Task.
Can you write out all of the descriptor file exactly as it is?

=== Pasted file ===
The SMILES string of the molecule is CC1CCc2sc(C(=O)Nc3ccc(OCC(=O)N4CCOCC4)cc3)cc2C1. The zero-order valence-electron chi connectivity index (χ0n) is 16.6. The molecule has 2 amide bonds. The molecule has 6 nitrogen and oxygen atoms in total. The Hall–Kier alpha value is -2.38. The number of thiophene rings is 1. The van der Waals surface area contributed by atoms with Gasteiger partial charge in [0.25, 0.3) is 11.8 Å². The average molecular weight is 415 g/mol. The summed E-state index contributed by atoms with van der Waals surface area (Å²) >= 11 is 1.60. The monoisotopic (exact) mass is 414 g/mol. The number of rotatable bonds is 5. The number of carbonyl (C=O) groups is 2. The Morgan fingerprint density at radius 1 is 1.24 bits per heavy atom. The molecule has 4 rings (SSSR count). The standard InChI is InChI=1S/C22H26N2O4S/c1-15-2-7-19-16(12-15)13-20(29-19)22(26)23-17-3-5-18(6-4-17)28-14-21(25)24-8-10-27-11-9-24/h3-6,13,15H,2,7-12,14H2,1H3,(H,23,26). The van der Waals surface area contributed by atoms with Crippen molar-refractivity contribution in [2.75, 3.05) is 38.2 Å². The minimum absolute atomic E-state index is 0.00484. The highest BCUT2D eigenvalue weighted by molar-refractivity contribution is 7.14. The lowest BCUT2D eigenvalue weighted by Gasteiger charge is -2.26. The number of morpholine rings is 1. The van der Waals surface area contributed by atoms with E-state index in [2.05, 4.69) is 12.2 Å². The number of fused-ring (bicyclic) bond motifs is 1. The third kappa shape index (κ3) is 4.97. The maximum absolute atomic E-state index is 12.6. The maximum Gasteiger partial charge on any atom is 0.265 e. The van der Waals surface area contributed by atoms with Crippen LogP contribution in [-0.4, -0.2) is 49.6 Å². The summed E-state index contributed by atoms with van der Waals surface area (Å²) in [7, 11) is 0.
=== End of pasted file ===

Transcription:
The SMILES string of the molecule is CC1CCc2sc(C(=O)Nc3ccc(OCC(=O)N4CCOCC4)cc3)cc2C1. The zero-order valence-electron chi connectivity index (χ0n) is 16.6. The molecule has 2 amide bonds. The molecule has 6 nitrogen and oxygen atoms in total. The Hall–Kier alpha value is -2.38. The number of thiophene rings is 1. The van der Waals surface area contributed by atoms with Gasteiger partial charge in [0.25, 0.3) is 11.8 Å². The average molecular weight is 415 g/mol. The summed E-state index contributed by atoms with van der Waals surface area (Å²) >= 11 is 1.60. The monoisotopic (exact) mass is 414 g/mol. The number of rotatable bonds is 5. The number of carbonyl (C=O) groups is 2. The Morgan fingerprint density at radius 1 is 1.24 bits per heavy atom. The molecule has 4 rings (SSSR count). The standard InChI is InChI=1S/C22H26N2O4S/c1-15-2-7-19-16(12-15)13-20(29-19)22(26)23-17-3-5-18(6-4-17)28-14-21(25)24-8-10-27-11-9-24/h3-6,13,15H,2,7-12,14H2,1H3,(H,23,26). The van der Waals surface area contributed by atoms with Crippen molar-refractivity contribution in [2.75, 3.05) is 38.2 Å². The minimum absolute atomic E-state index is 0.00484. The highest BCUT2D eigenvalue weighted by molar-refractivity contribution is 7.14. The lowest BCUT2D eigenvalue weighted by Gasteiger charge is -2.26. The number of morpholine rings is 1. The van der Waals surface area contributed by atoms with E-state index in [2.05, 4.69) is 12.2 Å². The number of fused-ring (bicyclic) bond motifs is 1. The third kappa shape index (κ3) is 4.97. The maximum absolute atomic E-state index is 12.6. The maximum Gasteiger partial charge on any atom is 0.265 e. The van der Waals surface area contributed by atoms with Crippen LogP contribution in [-0.4, -0.2) is 49.6 Å². The summed E-state index contributed by atoms with van der Waals surface area (Å²) in [7, 11) is 0.